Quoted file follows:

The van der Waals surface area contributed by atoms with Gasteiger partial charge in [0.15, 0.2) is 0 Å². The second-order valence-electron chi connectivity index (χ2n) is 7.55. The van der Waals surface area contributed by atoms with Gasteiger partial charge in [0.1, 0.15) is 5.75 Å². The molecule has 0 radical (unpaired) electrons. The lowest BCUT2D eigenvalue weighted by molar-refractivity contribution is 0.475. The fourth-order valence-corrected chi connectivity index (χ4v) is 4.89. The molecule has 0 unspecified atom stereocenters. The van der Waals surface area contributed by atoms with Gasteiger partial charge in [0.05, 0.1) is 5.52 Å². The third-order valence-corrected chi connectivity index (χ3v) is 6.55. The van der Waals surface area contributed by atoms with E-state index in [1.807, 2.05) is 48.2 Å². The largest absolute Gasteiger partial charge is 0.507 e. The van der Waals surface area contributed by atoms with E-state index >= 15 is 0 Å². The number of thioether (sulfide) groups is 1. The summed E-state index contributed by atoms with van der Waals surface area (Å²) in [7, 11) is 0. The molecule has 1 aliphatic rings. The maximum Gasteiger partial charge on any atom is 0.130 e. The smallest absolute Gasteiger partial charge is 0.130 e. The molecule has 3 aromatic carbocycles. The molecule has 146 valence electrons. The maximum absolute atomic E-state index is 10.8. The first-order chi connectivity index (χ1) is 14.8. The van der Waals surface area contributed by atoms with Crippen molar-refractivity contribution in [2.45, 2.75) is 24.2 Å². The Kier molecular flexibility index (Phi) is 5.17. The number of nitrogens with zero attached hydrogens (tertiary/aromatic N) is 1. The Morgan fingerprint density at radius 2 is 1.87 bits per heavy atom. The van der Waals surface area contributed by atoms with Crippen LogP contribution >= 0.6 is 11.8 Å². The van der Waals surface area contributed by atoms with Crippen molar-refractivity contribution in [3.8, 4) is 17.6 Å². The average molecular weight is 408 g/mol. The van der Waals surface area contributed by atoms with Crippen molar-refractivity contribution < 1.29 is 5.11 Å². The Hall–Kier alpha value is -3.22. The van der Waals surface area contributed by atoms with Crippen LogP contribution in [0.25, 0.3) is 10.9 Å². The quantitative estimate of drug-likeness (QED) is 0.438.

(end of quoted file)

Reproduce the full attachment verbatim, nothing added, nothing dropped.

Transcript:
The van der Waals surface area contributed by atoms with Gasteiger partial charge in [0.15, 0.2) is 0 Å². The second-order valence-electron chi connectivity index (χ2n) is 7.55. The van der Waals surface area contributed by atoms with Gasteiger partial charge in [0.1, 0.15) is 5.75 Å². The molecule has 0 radical (unpaired) electrons. The lowest BCUT2D eigenvalue weighted by molar-refractivity contribution is 0.475. The fourth-order valence-corrected chi connectivity index (χ4v) is 4.89. The molecule has 0 unspecified atom stereocenters. The van der Waals surface area contributed by atoms with Gasteiger partial charge in [0.05, 0.1) is 5.52 Å². The third-order valence-corrected chi connectivity index (χ3v) is 6.55. The van der Waals surface area contributed by atoms with E-state index in [1.807, 2.05) is 48.2 Å². The largest absolute Gasteiger partial charge is 0.507 e. The van der Waals surface area contributed by atoms with E-state index >= 15 is 0 Å². The number of thioether (sulfide) groups is 1. The summed E-state index contributed by atoms with van der Waals surface area (Å²) in [7, 11) is 0. The molecule has 1 aliphatic rings. The maximum Gasteiger partial charge on any atom is 0.130 e. The smallest absolute Gasteiger partial charge is 0.130 e. The molecule has 3 aromatic carbocycles. The molecule has 146 valence electrons. The maximum absolute atomic E-state index is 10.8. The first-order chi connectivity index (χ1) is 14.8. The van der Waals surface area contributed by atoms with Crippen molar-refractivity contribution in [2.45, 2.75) is 24.2 Å². The Kier molecular flexibility index (Phi) is 5.17. The number of nitrogens with zero attached hydrogens (tertiary/aromatic N) is 1. The Morgan fingerprint density at radius 2 is 1.87 bits per heavy atom. The van der Waals surface area contributed by atoms with Crippen LogP contribution >= 0.6 is 11.8 Å². The van der Waals surface area contributed by atoms with Crippen molar-refractivity contribution in [3.8, 4) is 17.6 Å². The average molecular weight is 408 g/mol. The van der Waals surface area contributed by atoms with Crippen molar-refractivity contribution < 1.29 is 5.11 Å². The Hall–Kier alpha value is -3.22. The van der Waals surface area contributed by atoms with Crippen LogP contribution in [0.25, 0.3) is 10.9 Å². The quantitative estimate of drug-likeness (QED) is 0.438.